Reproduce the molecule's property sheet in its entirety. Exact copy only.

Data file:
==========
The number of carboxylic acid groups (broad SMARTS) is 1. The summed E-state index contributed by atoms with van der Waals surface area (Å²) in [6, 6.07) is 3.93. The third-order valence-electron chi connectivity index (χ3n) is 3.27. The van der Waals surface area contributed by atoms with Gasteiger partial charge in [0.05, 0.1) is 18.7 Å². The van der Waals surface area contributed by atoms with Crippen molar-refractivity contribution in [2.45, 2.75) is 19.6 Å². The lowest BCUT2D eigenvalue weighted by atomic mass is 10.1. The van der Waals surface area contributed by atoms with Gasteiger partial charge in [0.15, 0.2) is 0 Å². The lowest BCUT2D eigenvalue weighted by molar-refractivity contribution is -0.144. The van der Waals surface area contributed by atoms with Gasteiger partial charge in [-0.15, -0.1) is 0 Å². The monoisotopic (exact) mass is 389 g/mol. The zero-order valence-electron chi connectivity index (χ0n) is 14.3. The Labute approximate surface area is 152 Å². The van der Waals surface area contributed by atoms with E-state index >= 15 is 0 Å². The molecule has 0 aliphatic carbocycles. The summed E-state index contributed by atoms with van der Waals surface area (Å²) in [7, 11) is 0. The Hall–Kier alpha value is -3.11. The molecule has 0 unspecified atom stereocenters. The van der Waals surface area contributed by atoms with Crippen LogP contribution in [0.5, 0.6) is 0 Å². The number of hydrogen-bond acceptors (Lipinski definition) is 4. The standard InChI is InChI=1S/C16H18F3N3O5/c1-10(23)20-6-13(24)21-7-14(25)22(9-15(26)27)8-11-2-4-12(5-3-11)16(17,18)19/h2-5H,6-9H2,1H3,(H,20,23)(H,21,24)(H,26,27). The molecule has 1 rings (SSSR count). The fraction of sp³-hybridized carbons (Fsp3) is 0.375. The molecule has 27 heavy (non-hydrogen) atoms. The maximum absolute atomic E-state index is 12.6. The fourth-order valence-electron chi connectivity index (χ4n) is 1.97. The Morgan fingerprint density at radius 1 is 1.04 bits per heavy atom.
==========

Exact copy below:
The number of carboxylic acid groups (broad SMARTS) is 1. The summed E-state index contributed by atoms with van der Waals surface area (Å²) in [6, 6.07) is 3.93. The third-order valence-electron chi connectivity index (χ3n) is 3.27. The van der Waals surface area contributed by atoms with Gasteiger partial charge in [0.05, 0.1) is 18.7 Å². The van der Waals surface area contributed by atoms with Crippen molar-refractivity contribution in [2.45, 2.75) is 19.6 Å². The lowest BCUT2D eigenvalue weighted by atomic mass is 10.1. The van der Waals surface area contributed by atoms with Gasteiger partial charge in [0.15, 0.2) is 0 Å². The lowest BCUT2D eigenvalue weighted by molar-refractivity contribution is -0.144. The van der Waals surface area contributed by atoms with Gasteiger partial charge in [-0.15, -0.1) is 0 Å². The monoisotopic (exact) mass is 389 g/mol. The zero-order valence-electron chi connectivity index (χ0n) is 14.3. The Labute approximate surface area is 152 Å². The van der Waals surface area contributed by atoms with E-state index >= 15 is 0 Å². The molecule has 0 aliphatic carbocycles. The summed E-state index contributed by atoms with van der Waals surface area (Å²) in [7, 11) is 0. The Hall–Kier alpha value is -3.11. The molecule has 0 unspecified atom stereocenters. The van der Waals surface area contributed by atoms with Crippen LogP contribution in [0.5, 0.6) is 0 Å². The number of hydrogen-bond acceptors (Lipinski definition) is 4. The standard InChI is InChI=1S/C16H18F3N3O5/c1-10(23)20-6-13(24)21-7-14(25)22(9-15(26)27)8-11-2-4-12(5-3-11)16(17,18)19/h2-5H,6-9H2,1H3,(H,20,23)(H,21,24)(H,26,27). The molecule has 1 rings (SSSR count). The fraction of sp³-hybridized carbons (Fsp3) is 0.375. The molecule has 27 heavy (non-hydrogen) atoms. The maximum absolute atomic E-state index is 12.6. The fourth-order valence-electron chi connectivity index (χ4n) is 1.97. The Morgan fingerprint density at radius 1 is 1.04 bits per heavy atom.